I can’t begin to tell you how unfortunate it is that this line remains in the published book. Because here — last one, I promise — is where the problems move away from being Verdon’s and become something bigger again. This was published by Penguin in the UK — Penguin Books, you’ve definitely heard of them — and yet at no point did a professional proof-reader, editor, or anyone else from that highly-esteemed company think to raise any concerns over writing like this:
“Back at Fordham they used to say you looked like Robert Redford in All the President’s Men. Still do — haven’t changed a bit! If I didn’t know you were forty-seven like me, I’d say you were thirty!”
Quite apart from the fact that Redford was 40 years old in that movie, no-one actually talks like this, even in the ultra-false setting of a decent puzzle plot…so why is this and so much more tone deaf awfulness retained here? The writing is horrible, which doubtless comes from Verdon’s own callowness in this area, fine, but why was nothing done to even attempt to rustle this into shape? is it because by flooding a market with review copies the publisher could guarantee enough pre-release praise to stick in the front of the paperback to con the unsuspecting into wasting their money on this? Well, now I’m stepping out of my bounds, so let’s finish…
Man, there’s so much more to say — manly statements like “I’m ninety percent sure — which is as sure as I get about anything” are a drinking game in their own right — but mainly this is an insult to the impossible crime subgenre, and insult to the intelligence of the average reader, an insult to people who actually do this for a living, and an insult to you in genuinely appearing to make the case that this is a book you should read at the exclusion of absolutely anything else. No, I’ve never published a novel and so maybe I shold shut up, hey? The fact that I at least recognise my own efforts aren’t worth inflicting on anyone else still sort of makes me a pyrrhic winner here — believe me when I say that having that made clear to me was neither necessary nor an experience I’d wish anyone else to share.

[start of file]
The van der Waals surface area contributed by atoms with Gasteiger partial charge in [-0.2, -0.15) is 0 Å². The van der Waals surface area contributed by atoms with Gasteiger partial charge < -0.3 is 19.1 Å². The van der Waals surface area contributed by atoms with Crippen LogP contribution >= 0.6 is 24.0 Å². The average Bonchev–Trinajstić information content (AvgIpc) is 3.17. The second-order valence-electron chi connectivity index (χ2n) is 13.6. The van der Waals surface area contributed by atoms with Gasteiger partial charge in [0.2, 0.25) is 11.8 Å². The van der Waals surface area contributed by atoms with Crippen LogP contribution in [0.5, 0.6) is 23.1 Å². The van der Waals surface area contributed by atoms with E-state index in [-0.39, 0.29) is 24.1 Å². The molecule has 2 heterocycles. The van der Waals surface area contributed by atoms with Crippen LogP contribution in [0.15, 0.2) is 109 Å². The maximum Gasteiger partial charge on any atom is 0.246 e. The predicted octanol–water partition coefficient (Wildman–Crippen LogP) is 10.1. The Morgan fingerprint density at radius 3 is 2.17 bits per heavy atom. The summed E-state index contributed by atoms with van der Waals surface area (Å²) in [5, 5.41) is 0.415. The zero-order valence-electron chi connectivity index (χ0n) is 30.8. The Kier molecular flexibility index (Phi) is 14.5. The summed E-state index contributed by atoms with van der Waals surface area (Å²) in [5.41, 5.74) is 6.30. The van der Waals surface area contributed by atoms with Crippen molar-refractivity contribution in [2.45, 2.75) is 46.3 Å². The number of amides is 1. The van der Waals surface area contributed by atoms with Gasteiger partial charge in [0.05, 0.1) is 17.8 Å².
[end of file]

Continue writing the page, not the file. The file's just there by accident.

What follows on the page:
Literally anything else; think of a friend you regret losing touch with and give them a call or send them an email, perhaps. I’d like to imagine something good came out of me reading this.
For the Follow the Clues Mystery Challenge, this links to The Madman’s Room from last week because both feature characters whose ability to foretell the future is explained rationally.